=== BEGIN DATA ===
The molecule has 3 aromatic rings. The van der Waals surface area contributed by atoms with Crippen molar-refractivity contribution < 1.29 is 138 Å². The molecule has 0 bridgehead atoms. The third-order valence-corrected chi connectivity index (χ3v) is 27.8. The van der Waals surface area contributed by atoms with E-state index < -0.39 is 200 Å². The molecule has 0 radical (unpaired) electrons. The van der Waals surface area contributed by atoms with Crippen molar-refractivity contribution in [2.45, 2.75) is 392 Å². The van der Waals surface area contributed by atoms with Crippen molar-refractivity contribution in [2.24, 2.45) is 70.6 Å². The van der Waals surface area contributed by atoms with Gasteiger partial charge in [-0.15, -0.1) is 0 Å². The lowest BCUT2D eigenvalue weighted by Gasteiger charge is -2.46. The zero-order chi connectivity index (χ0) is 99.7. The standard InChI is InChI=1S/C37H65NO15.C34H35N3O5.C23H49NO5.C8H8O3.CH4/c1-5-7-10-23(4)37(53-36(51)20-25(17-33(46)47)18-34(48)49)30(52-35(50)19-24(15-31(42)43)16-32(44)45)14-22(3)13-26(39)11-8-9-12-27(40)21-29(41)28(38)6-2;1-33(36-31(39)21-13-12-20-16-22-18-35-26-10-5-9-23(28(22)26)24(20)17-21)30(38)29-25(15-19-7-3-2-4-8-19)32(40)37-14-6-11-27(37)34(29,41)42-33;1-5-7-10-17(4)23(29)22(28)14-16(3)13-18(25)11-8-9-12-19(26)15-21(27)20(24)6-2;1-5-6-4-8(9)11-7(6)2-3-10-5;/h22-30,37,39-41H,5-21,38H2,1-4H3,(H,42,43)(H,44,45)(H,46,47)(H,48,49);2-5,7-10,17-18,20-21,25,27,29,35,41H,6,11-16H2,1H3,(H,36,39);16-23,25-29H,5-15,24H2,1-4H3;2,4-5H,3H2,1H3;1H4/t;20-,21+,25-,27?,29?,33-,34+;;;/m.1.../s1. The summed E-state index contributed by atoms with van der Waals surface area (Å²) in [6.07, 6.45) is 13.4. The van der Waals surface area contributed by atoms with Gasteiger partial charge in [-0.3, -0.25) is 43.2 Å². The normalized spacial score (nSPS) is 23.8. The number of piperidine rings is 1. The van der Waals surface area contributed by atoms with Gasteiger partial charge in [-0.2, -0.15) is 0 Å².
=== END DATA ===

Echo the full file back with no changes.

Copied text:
The molecule has 3 aromatic rings. The van der Waals surface area contributed by atoms with Crippen molar-refractivity contribution < 1.29 is 138 Å². The molecule has 0 bridgehead atoms. The third-order valence-corrected chi connectivity index (χ3v) is 27.8. The van der Waals surface area contributed by atoms with E-state index < -0.39 is 200 Å². The molecule has 0 radical (unpaired) electrons. The van der Waals surface area contributed by atoms with Crippen molar-refractivity contribution in [2.45, 2.75) is 392 Å². The van der Waals surface area contributed by atoms with Crippen molar-refractivity contribution in [2.24, 2.45) is 70.6 Å². The van der Waals surface area contributed by atoms with Gasteiger partial charge in [-0.15, -0.1) is 0 Å². The lowest BCUT2D eigenvalue weighted by Gasteiger charge is -2.46. The zero-order chi connectivity index (χ0) is 99.7. The standard InChI is InChI=1S/C37H65NO15.C34H35N3O5.C23H49NO5.C8H8O3.CH4/c1-5-7-10-23(4)37(53-36(51)20-25(17-33(46)47)18-34(48)49)30(52-35(50)19-24(15-31(42)43)16-32(44)45)14-22(3)13-26(39)11-8-9-12-27(40)21-29(41)28(38)6-2;1-33(36-31(39)21-13-12-20-16-22-18-35-26-10-5-9-23(28(22)26)24(20)17-21)30(38)29-25(15-19-7-3-2-4-8-19)32(40)37-14-6-11-27(37)34(29,41)42-33;1-5-7-10-17(4)23(29)22(28)14-16(3)13-18(25)11-8-9-12-19(26)15-21(27)20(24)6-2;1-5-6-4-8(9)11-7(6)2-3-10-5;/h22-30,37,39-41H,5-21,38H2,1-4H3,(H,42,43)(H,44,45)(H,46,47)(H,48,49);2-5,7-10,17-18,20-21,25,27,29,35,41H,6,11-16H2,1H3,(H,36,39);16-23,25-29H,5-15,24H2,1-4H3;2,4-5H,3H2,1H3;1H4/t;20-,21+,25-,27?,29?,33-,34+;;;/m.1.../s1. The summed E-state index contributed by atoms with van der Waals surface area (Å²) in [6.07, 6.45) is 13.4. The van der Waals surface area contributed by atoms with Gasteiger partial charge in [-0.3, -0.25) is 43.2 Å². The normalized spacial score (nSPS) is 23.8. The number of piperidine rings is 1. The van der Waals surface area contributed by atoms with Gasteiger partial charge in [-0.2, -0.15) is 0 Å².